The Negative Impact Of Foster Care On Children As A Social Problem

1098 Words5 Pages
Though foster care was originally established to help children who were orphaned, abandoned, neglected or abused, it has also caused problems for children. Agencies often have difficulty providing adequate, accessible, and appropriate services for the families in their care. (Chipungu and Goodley, pp. 76, 2004) This paper will examine the negative impact of foster care on children as a social problem and how it is viewed and understood. Also this paper would point out the key figures and groups that are affected by problem. This paper would analyze past attempts to better the foster care system and current policies that exist to face this problem. Throughout this paper the goals and objectives of the current polices would be addressed.…show more content…
According to the International Foster Care Organization “Foster care is a way of providing a family life for children who cannot live with their own parents.”(2004) Foster care is supposed to provide temporary care while parents get help dealing with problems, or to help children or young people through a difficult period in their lives. Children will return home once their parents are able to provide a safe enviorment for them. However if parent are unable to resolve the issues that cause their child in foster care their children may stay in long-term foster care, some may be adopted, and others will move on to live independently. (IFCO, 2004) Foster care has been a problem for many years and although there have been many attempts to improve it; it there still seems to be negatively impacting…show more content…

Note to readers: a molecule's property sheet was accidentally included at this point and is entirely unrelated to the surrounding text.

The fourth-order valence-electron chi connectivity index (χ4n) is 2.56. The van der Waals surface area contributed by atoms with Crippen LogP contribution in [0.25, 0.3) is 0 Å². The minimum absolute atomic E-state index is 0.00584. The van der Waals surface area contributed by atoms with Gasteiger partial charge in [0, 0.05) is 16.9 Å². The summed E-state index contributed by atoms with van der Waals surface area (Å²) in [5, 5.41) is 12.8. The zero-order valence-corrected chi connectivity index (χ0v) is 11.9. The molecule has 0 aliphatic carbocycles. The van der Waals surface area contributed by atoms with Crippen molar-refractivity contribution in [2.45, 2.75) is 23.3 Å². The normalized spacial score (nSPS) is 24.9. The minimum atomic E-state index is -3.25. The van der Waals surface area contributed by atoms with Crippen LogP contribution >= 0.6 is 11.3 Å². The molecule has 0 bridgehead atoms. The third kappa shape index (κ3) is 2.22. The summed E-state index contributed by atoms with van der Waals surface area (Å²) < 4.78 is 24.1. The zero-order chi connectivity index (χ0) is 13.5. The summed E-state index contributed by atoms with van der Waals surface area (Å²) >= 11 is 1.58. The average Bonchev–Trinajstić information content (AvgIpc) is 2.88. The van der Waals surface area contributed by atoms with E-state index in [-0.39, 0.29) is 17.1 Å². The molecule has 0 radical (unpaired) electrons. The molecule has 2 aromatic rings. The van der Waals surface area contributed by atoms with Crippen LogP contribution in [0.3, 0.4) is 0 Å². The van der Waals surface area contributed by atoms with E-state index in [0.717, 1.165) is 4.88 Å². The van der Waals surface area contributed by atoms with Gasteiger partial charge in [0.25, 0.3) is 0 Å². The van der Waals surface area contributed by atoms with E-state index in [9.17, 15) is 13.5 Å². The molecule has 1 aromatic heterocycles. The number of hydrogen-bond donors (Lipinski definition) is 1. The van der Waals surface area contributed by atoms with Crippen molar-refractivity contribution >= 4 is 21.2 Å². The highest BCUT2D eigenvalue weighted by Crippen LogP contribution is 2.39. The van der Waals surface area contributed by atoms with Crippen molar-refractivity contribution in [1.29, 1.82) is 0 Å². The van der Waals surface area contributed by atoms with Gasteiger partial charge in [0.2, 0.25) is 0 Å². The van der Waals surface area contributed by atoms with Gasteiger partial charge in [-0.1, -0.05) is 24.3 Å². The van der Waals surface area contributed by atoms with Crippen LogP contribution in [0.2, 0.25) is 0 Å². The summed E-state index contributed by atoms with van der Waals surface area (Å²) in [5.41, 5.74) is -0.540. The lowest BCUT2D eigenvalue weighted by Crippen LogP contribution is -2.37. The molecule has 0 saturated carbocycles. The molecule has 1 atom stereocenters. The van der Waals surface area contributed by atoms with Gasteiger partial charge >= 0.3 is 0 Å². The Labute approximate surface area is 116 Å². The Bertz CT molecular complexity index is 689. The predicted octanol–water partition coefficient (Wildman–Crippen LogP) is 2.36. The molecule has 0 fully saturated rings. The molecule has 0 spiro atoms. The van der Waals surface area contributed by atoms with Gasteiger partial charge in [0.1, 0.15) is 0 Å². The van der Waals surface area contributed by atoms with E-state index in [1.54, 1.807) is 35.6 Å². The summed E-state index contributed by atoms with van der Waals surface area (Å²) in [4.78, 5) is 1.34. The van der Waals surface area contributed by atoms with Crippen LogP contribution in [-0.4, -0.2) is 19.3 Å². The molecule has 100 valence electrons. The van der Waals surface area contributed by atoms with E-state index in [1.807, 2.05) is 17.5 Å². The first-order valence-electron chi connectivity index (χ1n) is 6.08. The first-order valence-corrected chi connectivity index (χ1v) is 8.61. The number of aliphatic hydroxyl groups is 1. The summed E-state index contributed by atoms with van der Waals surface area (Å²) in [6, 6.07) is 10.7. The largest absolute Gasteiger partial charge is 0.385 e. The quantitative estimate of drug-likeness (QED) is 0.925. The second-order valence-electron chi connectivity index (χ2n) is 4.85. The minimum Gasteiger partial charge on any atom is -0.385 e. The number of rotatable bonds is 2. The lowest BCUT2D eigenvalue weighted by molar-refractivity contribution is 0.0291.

Problems in the society such as poverty, homelessness, unemployment, substance abuse, HIV/AIDS, unequal education, family and community violence, and racism all can affect families and impact child welfare and the system itself (Chipungu and Goodley, pp. 76, 2004) There is often a incongruity between the services being offered to children and families in foster care and what they actually need. One example that Chipungu and Goodley (2004) made was birth parents being offered training and counseling when services such as housing assistance and childcare are more critically needed but not available (pp. 79). Early efforts to address child welfare were made when Charles Loring Brace, founder of the Children’s Aid Society established lodging houses and industrial schools, to care for neglected, orphaned and abandoned children and provide these children with shelter and moral education. However many of the children were not actually orphaned or being neglected they were simply poor (Warren, 1998). The Children’s Aid Society in 1854 developed the Orphan Train program a predecessor to foster care. Charles Loring Brace believed that this would give children the chance of a good life by giving them the opportunity to live with “morally standing farm families”(Warren,
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